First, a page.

Another thing to note is that you can spark intrigue about your character right from the start just by having a good setup. My choice of Winslow Homer’s ‘The Fog Warning’ as the header for this post wasn’t just because it looked nice. If you’re reading this on a mobile device and can’t see the header, here’s a link to the image. I don’t know if there was any real-life inspiration for the painting, but if there is, wipe it clean from your mind for a sec. Look at this painting. What adventurous tale is hidden here? Why is this man on what looks to be a lifeboat? Where is he from? If we could swivel around the perspective, would we see the burning, sinking wreckage of his ship, or has he been on that lifeboat for some time? Does he recognize the ship in the distance, and if not, what might happen if he manages to make contact with it? I know that this is a visual medium and I’m talking about writing fiction where you picture everything yourself, but my point still stands—just from the scenario and imagery, I can generate an incredible amount of interest about this man, and I haven’t even given him a name yet. If you choose to use this technique, however, you can’t rely solely on it, because eventually, you’ll have to tell people more about him, and if the “more” is bad, then the whole experience is ruined. That just goes to show how every aspect of characterization has to work equally well together.

One last thing. Man, this post is getting long. I said early-on that a character’s mannerisms and appearance aren’t most important when trying to write a well-rounded character, but when writing characters in general, you have to be careful not just carbon-copy yourself every time someone new is introduced. Embrace variety. If you’ve decided that your antagonist is rotten to the core, then show that in his actions and personality, even if you yourself are not (which, hopefully you aren’t). On the other end, if your antagonist is simply someone trying to achieve the same end through different, less admirable means, that should reflect in the way he/she deals with certain situations. Try having certain characters’ traits manifest themselves in unconventional ways, especially his/her subconscious. For example, if a character is frequently paranoid, they might double-check to make sure they’ve done something right, such as locking the door behind them. Also, don’t fall into the trap that some people do when deciding on the look of your character. I realize now that the joke about assuming tall, dark-haired characters were mean makes sense in this context. You may not always want your villain to stand out as being the villain the moment they’re mentioned on the page, and the same goes for your heroes. People are complex. Characters are allowed to have both light and dark inside them, and usually those are the ones that end up being the most interesting.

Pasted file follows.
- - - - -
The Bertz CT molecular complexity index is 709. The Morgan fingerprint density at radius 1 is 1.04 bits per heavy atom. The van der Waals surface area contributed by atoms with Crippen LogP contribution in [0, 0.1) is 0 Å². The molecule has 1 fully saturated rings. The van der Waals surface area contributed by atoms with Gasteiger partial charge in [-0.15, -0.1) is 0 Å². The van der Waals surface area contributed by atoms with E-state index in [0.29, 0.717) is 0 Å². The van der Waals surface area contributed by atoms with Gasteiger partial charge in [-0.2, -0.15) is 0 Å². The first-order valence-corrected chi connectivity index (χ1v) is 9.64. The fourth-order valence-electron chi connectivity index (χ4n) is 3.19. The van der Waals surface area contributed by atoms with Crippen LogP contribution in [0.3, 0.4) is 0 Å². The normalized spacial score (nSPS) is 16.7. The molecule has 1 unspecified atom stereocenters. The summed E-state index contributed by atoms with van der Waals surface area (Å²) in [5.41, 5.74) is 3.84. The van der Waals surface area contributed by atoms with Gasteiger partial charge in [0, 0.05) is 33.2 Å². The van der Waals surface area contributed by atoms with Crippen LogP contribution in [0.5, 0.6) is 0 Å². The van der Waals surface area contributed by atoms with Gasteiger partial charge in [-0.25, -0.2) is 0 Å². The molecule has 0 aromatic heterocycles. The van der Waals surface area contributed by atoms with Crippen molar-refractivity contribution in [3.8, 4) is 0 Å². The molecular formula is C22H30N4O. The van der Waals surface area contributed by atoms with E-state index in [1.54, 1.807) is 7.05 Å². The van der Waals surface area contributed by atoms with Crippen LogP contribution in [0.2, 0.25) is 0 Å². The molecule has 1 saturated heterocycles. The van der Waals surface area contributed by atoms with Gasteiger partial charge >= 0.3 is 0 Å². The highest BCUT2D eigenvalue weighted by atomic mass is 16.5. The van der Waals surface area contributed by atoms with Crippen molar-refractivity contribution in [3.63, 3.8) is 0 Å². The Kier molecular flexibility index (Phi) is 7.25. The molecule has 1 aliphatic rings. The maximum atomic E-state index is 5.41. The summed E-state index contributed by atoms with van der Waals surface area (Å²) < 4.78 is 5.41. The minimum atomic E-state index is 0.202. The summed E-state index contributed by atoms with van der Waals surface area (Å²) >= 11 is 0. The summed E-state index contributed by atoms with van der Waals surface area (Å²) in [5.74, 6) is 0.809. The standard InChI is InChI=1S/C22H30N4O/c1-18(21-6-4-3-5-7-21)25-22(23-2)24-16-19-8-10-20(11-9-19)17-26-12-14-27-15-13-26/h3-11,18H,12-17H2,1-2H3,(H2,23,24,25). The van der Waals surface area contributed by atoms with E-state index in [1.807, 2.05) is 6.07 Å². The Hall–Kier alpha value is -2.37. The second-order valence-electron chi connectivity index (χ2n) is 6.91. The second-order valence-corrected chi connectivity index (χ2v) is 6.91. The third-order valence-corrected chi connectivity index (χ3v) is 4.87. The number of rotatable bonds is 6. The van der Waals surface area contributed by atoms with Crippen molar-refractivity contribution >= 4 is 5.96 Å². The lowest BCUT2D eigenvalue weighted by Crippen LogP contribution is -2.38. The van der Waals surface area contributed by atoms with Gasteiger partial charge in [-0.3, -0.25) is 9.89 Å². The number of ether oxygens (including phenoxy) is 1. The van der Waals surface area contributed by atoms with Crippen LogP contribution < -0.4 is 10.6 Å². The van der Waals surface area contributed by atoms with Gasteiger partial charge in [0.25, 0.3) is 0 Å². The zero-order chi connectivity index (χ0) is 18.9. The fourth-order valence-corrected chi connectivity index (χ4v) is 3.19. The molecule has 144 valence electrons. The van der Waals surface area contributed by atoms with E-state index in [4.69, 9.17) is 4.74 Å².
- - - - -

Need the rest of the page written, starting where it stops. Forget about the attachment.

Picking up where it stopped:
Well, if you’ve made it to the end, I congratulate with you by awarding you with…nothing. Well, other than the happiness that comes with knowing you made me feel like I’m actually a good enough writer to keep you interested. Also, I’d like to point out that I am not a professional author by any stretch of the imagination, so everything I’ve said is subjective. That being said, I’m glad if you found any of this useful. Thanks for reading.